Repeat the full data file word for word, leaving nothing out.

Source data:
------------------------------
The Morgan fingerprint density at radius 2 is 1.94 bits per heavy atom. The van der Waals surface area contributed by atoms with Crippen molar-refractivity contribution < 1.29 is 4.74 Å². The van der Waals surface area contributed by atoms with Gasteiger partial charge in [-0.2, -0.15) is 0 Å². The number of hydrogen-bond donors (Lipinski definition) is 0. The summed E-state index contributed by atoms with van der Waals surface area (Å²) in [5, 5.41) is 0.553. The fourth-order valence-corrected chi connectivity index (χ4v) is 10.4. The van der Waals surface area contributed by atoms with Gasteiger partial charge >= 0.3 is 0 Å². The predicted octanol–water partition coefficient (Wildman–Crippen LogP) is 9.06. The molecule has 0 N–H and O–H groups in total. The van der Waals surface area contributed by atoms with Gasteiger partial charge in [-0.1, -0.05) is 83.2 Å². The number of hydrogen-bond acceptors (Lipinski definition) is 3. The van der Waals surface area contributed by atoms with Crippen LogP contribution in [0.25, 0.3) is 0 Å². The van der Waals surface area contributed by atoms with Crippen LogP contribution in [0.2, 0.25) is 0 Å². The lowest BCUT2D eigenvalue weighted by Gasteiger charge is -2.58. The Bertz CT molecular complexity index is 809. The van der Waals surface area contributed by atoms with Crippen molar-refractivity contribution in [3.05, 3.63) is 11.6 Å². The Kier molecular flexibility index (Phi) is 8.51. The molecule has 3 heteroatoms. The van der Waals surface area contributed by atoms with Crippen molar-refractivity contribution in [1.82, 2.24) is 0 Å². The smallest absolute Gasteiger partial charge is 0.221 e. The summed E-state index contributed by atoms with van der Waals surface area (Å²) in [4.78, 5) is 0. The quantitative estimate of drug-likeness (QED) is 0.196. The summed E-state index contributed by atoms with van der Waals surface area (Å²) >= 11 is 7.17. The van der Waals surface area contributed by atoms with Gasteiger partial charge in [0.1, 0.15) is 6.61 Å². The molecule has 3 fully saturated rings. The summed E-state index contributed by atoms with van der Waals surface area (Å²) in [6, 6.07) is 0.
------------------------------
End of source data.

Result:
The Morgan fingerprint density at radius 2 is 1.94 bits per heavy atom. The van der Waals surface area contributed by atoms with Crippen molar-refractivity contribution < 1.29 is 4.74 Å². The van der Waals surface area contributed by atoms with Gasteiger partial charge in [-0.2, -0.15) is 0 Å². The number of hydrogen-bond donors (Lipinski definition) is 0. The summed E-state index contributed by atoms with van der Waals surface area (Å²) in [5, 5.41) is 0.553. The fourth-order valence-corrected chi connectivity index (χ4v) is 10.4. The van der Waals surface area contributed by atoms with Gasteiger partial charge >= 0.3 is 0 Å². The predicted octanol–water partition coefficient (Wildman–Crippen LogP) is 9.06. The molecule has 0 N–H and O–H groups in total. The van der Waals surface area contributed by atoms with Gasteiger partial charge in [-0.1, -0.05) is 83.2 Å². The number of hydrogen-bond acceptors (Lipinski definition) is 3. The van der Waals surface area contributed by atoms with Crippen LogP contribution in [0.25, 0.3) is 0 Å². The van der Waals surface area contributed by atoms with Crippen LogP contribution in [0.2, 0.25) is 0 Å². The lowest BCUT2D eigenvalue weighted by Gasteiger charge is -2.58. The Bertz CT molecular complexity index is 809. The van der Waals surface area contributed by atoms with Crippen molar-refractivity contribution in [3.05, 3.63) is 11.6 Å². The Kier molecular flexibility index (Phi) is 8.51. The molecule has 3 heteroatoms. The van der Waals surface area contributed by atoms with Crippen molar-refractivity contribution in [1.82, 2.24) is 0 Å². The smallest absolute Gasteiger partial charge is 0.221 e. The summed E-state index contributed by atoms with van der Waals surface area (Å²) in [4.78, 5) is 0. The quantitative estimate of drug-likeness (QED) is 0.196. The summed E-state index contributed by atoms with van der Waals surface area (Å²) >= 11 is 7.17. The van der Waals surface area contributed by atoms with Gasteiger partial charge in [0.1, 0.15) is 6.61 Å². The molecule has 3 fully saturated rings. The summed E-state index contributed by atoms with van der Waals surface area (Å²) in [6, 6.07) is 0.